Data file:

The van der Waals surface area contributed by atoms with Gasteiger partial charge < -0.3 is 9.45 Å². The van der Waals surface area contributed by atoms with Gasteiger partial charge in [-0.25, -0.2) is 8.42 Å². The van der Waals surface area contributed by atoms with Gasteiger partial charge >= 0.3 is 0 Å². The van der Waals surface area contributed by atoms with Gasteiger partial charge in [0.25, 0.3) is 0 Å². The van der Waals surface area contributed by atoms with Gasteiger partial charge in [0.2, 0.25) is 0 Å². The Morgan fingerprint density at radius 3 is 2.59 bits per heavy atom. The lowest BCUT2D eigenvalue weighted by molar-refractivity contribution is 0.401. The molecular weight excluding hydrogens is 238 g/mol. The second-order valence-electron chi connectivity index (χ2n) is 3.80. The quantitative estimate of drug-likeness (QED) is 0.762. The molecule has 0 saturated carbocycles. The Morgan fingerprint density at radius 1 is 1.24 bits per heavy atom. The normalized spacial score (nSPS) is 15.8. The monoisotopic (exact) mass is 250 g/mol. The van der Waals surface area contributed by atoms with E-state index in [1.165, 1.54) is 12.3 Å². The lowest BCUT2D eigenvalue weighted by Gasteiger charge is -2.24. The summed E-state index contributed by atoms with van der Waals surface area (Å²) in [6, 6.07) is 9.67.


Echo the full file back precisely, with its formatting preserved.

The van der Waals surface area contributed by atoms with Gasteiger partial charge < -0.3 is 9.45 Å². The van der Waals surface area contributed by atoms with Gasteiger partial charge in [-0.25, -0.2) is 8.42 Å². The van der Waals surface area contributed by atoms with Gasteiger partial charge >= 0.3 is 0 Å². The van der Waals surface area contributed by atoms with Gasteiger partial charge in [0.25, 0.3) is 0 Å². The van der Waals surface area contributed by atoms with Gasteiger partial charge in [0.2, 0.25) is 0 Å². The Morgan fingerprint density at radius 3 is 2.59 bits per heavy atom. The lowest BCUT2D eigenvalue weighted by molar-refractivity contribution is 0.401. The molecular weight excluding hydrogens is 238 g/mol. The second-order valence-electron chi connectivity index (χ2n) is 3.80. The quantitative estimate of drug-likeness (QED) is 0.762. The molecule has 0 saturated carbocycles. The Morgan fingerprint density at radius 1 is 1.24 bits per heavy atom. The normalized spacial score (nSPS) is 15.8. The monoisotopic (exact) mass is 250 g/mol. The van der Waals surface area contributed by atoms with E-state index in [1.165, 1.54) is 12.3 Å². The lowest BCUT2D eigenvalue weighted by Gasteiger charge is -2.24. The summed E-state index contributed by atoms with van der Waals surface area (Å²) in [6, 6.07) is 9.67.